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Homework Help: Second Order Differential Equations

  1. Apr 10, 2012 #1
    1. The problem statement, all variables and given/known data
    Solve the ODE with the boundary conditions given

    Q''+Q = Sin(2x) where Q(0) = 1 and Q'(0) = 2
    So i know i need to solve the general and particular solutions, however, I am a little confused. Any help or advice would be great, Thanks in advance.

    2. Relevant equations
    Y = Yg +Yp


    3. The attempt at a solution
    Assume RHS = 0 for general solution
    Q'' + Q = 0

    Let Q = e^kx
    Q' = k e^kx
    Q'' = k^2 e^kx
    therefore
    k^2e^kx + e^kx = 0
    e^kx(k^2) = 0
    k=0???????
    Yg = A e ^kx +Bx e^kx???

    Particular Solution
    Yp = A Sin 2x + B Cos 2x
    Yp' = 2A Cos 2x - 2B Sin 2x
    Yp"= -4A Sin 2x - 4B Cos (2x)


    -4A Sin 2x - 4B Cos (2x) + A Sin 2x + B Cos 2x = Sin(2x)
    -3A Sin 2x = Sin 2x
    a = -1/3
    1. The problem statement, all variables and given/known data



    2. Relevant equations



    3. The attempt at a solution
     
  2. jcsd
  3. Apr 11, 2012 #2
    You've got a mistake. You made the claim that
    $$
    k^2e^{kx}+e^{kx}=0\\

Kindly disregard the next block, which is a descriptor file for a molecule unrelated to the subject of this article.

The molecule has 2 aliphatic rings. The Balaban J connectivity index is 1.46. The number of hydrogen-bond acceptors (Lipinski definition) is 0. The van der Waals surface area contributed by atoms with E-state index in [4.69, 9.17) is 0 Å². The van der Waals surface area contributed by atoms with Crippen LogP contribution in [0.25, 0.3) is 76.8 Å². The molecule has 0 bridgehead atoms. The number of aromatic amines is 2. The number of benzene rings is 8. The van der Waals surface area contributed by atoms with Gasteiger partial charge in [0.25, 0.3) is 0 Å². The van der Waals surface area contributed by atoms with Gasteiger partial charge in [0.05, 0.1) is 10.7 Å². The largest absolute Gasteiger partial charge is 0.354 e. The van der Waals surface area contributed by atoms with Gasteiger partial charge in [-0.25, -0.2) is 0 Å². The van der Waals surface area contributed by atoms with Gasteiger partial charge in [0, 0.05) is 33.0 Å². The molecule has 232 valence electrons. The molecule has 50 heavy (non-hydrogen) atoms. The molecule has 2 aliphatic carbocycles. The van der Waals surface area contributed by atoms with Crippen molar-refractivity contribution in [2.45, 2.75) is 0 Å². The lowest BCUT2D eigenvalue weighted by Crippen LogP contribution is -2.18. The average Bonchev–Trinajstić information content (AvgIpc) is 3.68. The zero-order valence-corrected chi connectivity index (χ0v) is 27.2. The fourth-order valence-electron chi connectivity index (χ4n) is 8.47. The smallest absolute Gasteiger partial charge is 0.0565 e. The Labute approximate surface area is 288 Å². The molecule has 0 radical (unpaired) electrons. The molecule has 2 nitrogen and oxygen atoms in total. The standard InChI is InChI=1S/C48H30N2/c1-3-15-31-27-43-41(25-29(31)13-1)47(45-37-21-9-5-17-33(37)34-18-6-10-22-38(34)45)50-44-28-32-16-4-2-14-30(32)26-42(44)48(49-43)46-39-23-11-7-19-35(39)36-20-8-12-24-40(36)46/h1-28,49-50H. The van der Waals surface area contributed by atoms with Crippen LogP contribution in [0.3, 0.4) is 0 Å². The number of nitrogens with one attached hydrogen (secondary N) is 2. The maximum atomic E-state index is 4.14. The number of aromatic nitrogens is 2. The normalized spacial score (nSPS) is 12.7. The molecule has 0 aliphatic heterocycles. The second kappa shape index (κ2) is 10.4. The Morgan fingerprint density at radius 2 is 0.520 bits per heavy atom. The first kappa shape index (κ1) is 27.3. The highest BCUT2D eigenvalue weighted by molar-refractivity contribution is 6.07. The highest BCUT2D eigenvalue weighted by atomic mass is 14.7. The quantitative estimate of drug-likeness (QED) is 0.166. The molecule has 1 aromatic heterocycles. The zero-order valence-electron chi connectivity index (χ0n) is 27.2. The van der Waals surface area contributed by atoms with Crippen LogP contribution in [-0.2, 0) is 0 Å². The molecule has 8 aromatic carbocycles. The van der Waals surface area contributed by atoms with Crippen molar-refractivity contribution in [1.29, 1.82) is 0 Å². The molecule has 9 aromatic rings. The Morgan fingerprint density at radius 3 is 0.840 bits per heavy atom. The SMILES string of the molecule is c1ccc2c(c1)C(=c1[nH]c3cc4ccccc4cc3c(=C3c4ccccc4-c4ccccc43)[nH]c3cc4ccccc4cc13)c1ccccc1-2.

\Rightarrow k^2e^{kx}=0
    $$
    That's not true, is it? What's ##k## really?
     
  4. Apr 11, 2012 #3

    HallsofIvy

    User Avatar
    Science Advisor

    No, factoring out e^{kx} gives e^{kx}(k^2+ 1)= 0.

     
  5. Apr 11, 2012 #4
    I see. Thanks.
     
  6. Apr 11, 2012 #5
    e^kt(k^2+1) = 0
    k = i ---> sqrt(-1)

    So then the general assumption would be.

    Yg = e^-kt(ASin2x + iBsin2x) ?
     
  7. Apr 11, 2012 #6
    Or just
    Yg = A Sin2x + i BCos 2x
    ?
    Sorry about lack of real looking equations I am on my iPhone
     
  8. Apr 11, 2012 #7
    $$
    k=\pm i
    $$
    So the general form of the solution is
    $$
    Q_g(x)=c_1 e^{ix}+c_2 e^{-ix}
    $$
    Or equivalently,
    $$
    Q_g(x)=A\sin(x)+B\cos(x)
    $$
    Now take a guess at the particular solution. Let's guess that ##Q_p(x)=D\sin(2x)##. Plug this into the differential equation and solve for D. It will give you the particular solution.
     
  9. Apr 12, 2012 #8
    Excellent.
    So from there:

    Yp = C Sin(2x)
    Yp' = 2C Cos(2x)
    Yp" = -4C Sin(2x)

    -4C Sin(2x) + C Sin(2x) = Sin(2x)
    -3C = 1
    C = -1/3

    Yp = -1/3 Sin (2x)
    So then the solution starts as

    Y = Yg + Yp
    Y = A Sin (x) + B Cos(x) -1/3 Sin(2x)

    Sub in initial Conditions Q(0) = 1 or x=0
    Y = A Sin (x) + B Cos(x) -1/3 Sin(2x)
    1 = 0 + B - 0
    B = 1

    Sub in next conditions
    Q'(0) = 2
    Y = A Sin (x) + B Cos(x) -1/3 Sin(2x)
    Y' = A Cos(x) - B Sin(x) - 2/3 Cos (2x)
    Y'(0) = A - 2/3 = 2
    A = 8/3

    So the final solution for the equation would be

    Y = 8/3 Sin(x) + Cos(x) - 1/3 Sin(2x) ?

    :D
     
  10. Apr 12, 2012 #9
    Looks good to me.
     
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